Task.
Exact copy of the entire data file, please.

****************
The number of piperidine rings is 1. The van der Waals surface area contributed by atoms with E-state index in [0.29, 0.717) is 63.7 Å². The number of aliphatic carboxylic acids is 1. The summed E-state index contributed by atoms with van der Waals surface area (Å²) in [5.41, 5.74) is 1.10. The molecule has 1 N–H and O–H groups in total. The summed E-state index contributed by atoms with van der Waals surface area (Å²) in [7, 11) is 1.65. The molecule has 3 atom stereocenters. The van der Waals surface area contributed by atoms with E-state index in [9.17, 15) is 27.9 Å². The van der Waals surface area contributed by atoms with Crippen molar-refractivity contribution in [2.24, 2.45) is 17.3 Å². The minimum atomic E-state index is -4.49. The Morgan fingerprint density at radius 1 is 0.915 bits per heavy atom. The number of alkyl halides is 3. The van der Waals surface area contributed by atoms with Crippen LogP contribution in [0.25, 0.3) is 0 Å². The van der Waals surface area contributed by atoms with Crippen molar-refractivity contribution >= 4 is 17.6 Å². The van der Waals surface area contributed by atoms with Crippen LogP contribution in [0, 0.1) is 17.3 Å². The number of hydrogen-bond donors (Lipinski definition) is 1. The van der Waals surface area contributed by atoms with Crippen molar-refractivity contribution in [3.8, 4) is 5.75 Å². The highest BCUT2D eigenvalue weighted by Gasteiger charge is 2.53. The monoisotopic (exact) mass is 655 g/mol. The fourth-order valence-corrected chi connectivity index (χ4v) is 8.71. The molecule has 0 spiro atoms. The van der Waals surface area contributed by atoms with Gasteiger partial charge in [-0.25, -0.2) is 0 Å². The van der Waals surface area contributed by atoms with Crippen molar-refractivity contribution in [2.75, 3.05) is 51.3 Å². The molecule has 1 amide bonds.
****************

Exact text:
The number of piperidine rings is 1. The van der Waals surface area contributed by atoms with E-state index in [0.29, 0.717) is 63.7 Å². The number of aliphatic carboxylic acids is 1. The summed E-state index contributed by atoms with van der Waals surface area (Å²) in [5.41, 5.74) is 1.10. The molecule has 1 N–H and O–H groups in total. The summed E-state index contributed by atoms with van der Waals surface area (Å²) in [7, 11) is 1.65. The molecule has 3 atom stereocenters. The van der Waals surface area contributed by atoms with E-state index in [9.17, 15) is 27.9 Å². The van der Waals surface area contributed by atoms with Crippen molar-refractivity contribution in [2.24, 2.45) is 17.3 Å². The minimum atomic E-state index is -4.49. The Morgan fingerprint density at radius 1 is 0.915 bits per heavy atom. The number of alkyl halides is 3. The van der Waals surface area contributed by atoms with Crippen LogP contribution in [0.25, 0.3) is 0 Å². The van der Waals surface area contributed by atoms with Crippen molar-refractivity contribution >= 4 is 17.6 Å². The van der Waals surface area contributed by atoms with Crippen LogP contribution in [0, 0.1) is 17.3 Å². The number of hydrogen-bond donors (Lipinski definition) is 1. The van der Waals surface area contributed by atoms with Crippen molar-refractivity contribution in [3.8, 4) is 5.75 Å². The highest BCUT2D eigenvalue weighted by Gasteiger charge is 2.53. The monoisotopic (exact) mass is 655 g/mol. The fourth-order valence-corrected chi connectivity index (χ4v) is 8.71. The molecule has 0 spiro atoms. The van der Waals surface area contributed by atoms with Gasteiger partial charge in [-0.25, -0.2) is 0 Å². The van der Waals surface area contributed by atoms with Crippen molar-refractivity contribution in [2.75, 3.05) is 51.3 Å². The molecule has 1 amide bonds.